| We favor the minimization of Error Rate | ||

| We balance between the | ||

(50%) | (50%) |

In this section, we present the results obtained by optimization and simulation phases, then we analyze the results in terms of optimization and in terms of network performance.

Previous works as in [

We analyze the results in terms of optimization according to three performance metrics:

Execution time of methods

Traveling distance of the Sink

The cost of the objective function

Regarding the execution time of the two methods showed in Figure

Execution time of methods in all scenarios.

Table

Comparison of the two methods results according to traveling distance and objective function in each scenario.

| | ||||
---|---|---|---|---|---|

| | | | ||

| | | | ||

| | 2988.63m | | 2988.63 | |

| 5601.6m | | 5601.6 | | |

| 13062.7m | | 13062.7 | | |

| 18257.9m | | 18257.9 | | |

| |||||

| | 3763.17m | | 35796.3 | |

| 7144.44m | | 81275.8 | | |

| 17294.5m | | 179599 | | |

| | 28627.2m | | 267472 | |

| |||||

| | 3465.03m | | 19399 | |

| 7830.25m | | 46360.8 | | |

| 17684.2m | | 101497 | | |

| | 28427.1m | 152345 | |

The results obtained in all scenarios in terms of traveling distance and the cost of objective function are depicted in Figures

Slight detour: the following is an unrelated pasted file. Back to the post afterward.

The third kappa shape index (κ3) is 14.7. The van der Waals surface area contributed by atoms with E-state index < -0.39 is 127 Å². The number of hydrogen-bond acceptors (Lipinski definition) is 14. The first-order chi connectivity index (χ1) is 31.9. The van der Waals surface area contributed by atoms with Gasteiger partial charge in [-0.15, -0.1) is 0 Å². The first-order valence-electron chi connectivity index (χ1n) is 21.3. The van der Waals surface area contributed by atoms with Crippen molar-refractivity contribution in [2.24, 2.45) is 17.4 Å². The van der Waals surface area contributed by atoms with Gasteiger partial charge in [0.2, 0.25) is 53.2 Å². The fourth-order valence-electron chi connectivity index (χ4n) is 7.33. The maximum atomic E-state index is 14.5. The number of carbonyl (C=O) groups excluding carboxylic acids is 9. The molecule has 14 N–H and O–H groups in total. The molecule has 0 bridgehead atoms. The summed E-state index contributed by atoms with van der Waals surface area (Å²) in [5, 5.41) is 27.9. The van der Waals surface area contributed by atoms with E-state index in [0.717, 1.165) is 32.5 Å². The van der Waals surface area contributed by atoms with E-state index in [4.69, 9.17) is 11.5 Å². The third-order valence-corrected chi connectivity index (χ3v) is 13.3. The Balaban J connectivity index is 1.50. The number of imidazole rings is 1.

Graphical illustration of traveling distance.

Graphical illustration of objective function costs.

Tables

Energy consumed

Packets reception rate

Latency

Energy consumed in each scenario.

| |||
---|---|---|---|

| | | |

| | ||

| | 33.54J | |

| 45.4J | | |

| | 59.02J | |

| | 88.09J | |

| |||

| | 33.81J | |

| 46.14J | | |

| 87.07J | | |

| | 171.70J | |

| |||

| | 33.9J | |

| 45.83J | | |

| | 87.28J | |

| | 171.46J |

Packets reception rate in each scenario.

| |||
---|---|---|---|

| | | |

| | ||

| | 97.82% | |

| | 99.54% | |

| | 99.44% | |

| | 98.90% | |

| |||

| | 99.62% | |

| 99.8% | | |

| 96.3% | | |

| | 96.15% | |

| |||

| | 93% | |

| 96.12% | | |

| | 96.98% | |

| | 95.57% |

Average latency calculated in all scenarios.

| |||
---|---|---|---|

| | | |

| | ||

| | 89.23s | |

| | 169.68s | |

| | 383.27s | |

| | 551.22s | |

| |||

| | 103.24s | |

| | 194.13s | |

| 497.5s | | |

| | 829.46s | |

| |||

| | 92.81s | |

| 211.39s | | |

| | 526.63s | |

| 838.35s | |

Average energy consumption for each node versus number of nodes for the two methods.